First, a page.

POPULISM EMERGED IN THE MID-NINETEENTH CENTURY IN RUSSIA AND THE UNITED STATES BUT REMAINED ALMOST IRRELEVANT TO EUROPEAN POLITICS UNTIL THE 1990S. Since then, populism has become a major political phenomenon throughout Europe. Today, we live in a “populist Zeitgeist” (Mudde 2004), in which populist parties and rhetoric dominate the public debate. Although there is a growing conflation of populism and nativism in academe and media, there is no doubt that populism is an important, if not necessarily the most important, aspect in the rise of so-called populist parties and politicians,
Up until recently populism could be defined as an essentially contested concept, but in recent years a growing consensus has emerged on an ideational approach, which sees populism, first and foremost, as a set of ideas focused on a fundamental opposition between the people and the elite. Whether this set of ideas constitutes a political discourse, ideology, or style is still very much debated. In many cases, however, this distinction is fairly secondary, if not irrelevant, to the question at hand.
I define populism as a thin-centered ideology that considers society to be ultimately separated into two homogenous and antagonistic groups: “the pure people” and “the corrupt elite,” and argues that politics should be an expression of the volonté générale (general will) of the people (Mudde 2004; Mudde and Rovira Kaltwasser 2017). The core features of the populist ideology are monism and moralism: both “the people” and “the elite” are seen as sharing the same interests and values, while the main distinction between them is based on morals (i.e. “pure” versus “corrupt”). Populists claim that they, and they alone, represent the whole people (Mueller 2016), while “the elite” represent “special interests.” Obviously, “the people” is a construct, which can be defined in many different ways (see Canovan 2005).
Populism is an ideology, i.e. a worldview, but it is thin-centered, meaning it addresses only part of the political agenda – for example, it has no opinion on what the best economic or political system is. Consequently, almost all relevant political actors will combine populism with a host ideology, normally some form of nationalism on the right and some form of socialism on the left. While populism does not threaten democracy in the same way as extremism did in the early 20th century, it constitutes a fundamental challenge to the main institutions and values of liberal democracy, most notably, minority rights, pluralism, and the separation of powers.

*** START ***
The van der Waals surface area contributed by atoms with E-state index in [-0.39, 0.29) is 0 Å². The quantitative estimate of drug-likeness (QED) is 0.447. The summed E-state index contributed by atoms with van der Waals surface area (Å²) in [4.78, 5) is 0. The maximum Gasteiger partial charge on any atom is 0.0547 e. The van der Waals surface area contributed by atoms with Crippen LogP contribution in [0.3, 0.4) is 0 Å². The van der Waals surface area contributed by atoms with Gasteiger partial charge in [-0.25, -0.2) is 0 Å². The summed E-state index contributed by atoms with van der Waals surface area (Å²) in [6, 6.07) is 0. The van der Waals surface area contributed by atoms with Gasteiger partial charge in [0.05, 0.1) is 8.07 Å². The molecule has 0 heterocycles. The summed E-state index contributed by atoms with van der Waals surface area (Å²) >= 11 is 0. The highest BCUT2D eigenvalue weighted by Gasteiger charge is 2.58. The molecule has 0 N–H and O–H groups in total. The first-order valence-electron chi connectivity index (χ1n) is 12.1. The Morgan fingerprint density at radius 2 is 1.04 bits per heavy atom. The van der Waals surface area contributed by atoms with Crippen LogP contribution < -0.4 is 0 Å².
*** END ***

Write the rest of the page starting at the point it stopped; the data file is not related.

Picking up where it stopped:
CRISIS OR TRANSFORMATION?
Against the popular interpretation that the current “populist moment” is a direct consequence of the Great Recession, which assumes that it is a temporary, crisis-related phenomenon, I argue that the rise of populism is related to several structural social changes that have fundamentally changed European politics. On the demand-side of politics, cognitive mobilization and growing inequality have created a more dissatisfied and vocal population. On the external supply-side, a broad consensus on neoliberal economics and supranational politics has made mainstream parties less effective and more similar, while a radical transformed media landscape has provided more access and coverage for populist politicians. Finally, with regard to the internal supply-side, populist actors have become more attractive options because of better leaders, organizations, and propaganda.
The best way to see populism, particularly within the current European context, is as an illiberal democratic response to democratic illiberalism. It is, first and foremost, a response to the perceived lack of options within an increasingly closed political space. The closing of this space is clearly linked to the neoliberal hegemony of the past decades, even if it was always stronger in discourse than in policies, expressed and implemented by both national states and supranational organizations, not in the least the EU. As liberalism became hegemonic, politicians from both the center-right and center-left oversaw a remarkable abdication of power to the market (privatization), supranational organizations (e.g. EU and IMF), and technocratic institutions (e.g. central banks). This process was only nominally democratic, in the sense that democratically elected politicians took these decisions, and implemented them, but they rarely campaigned on them. They profited from a “permissive consensus” (Lindberg and Scheingold 1970), which extended beyond merely the process of European integration.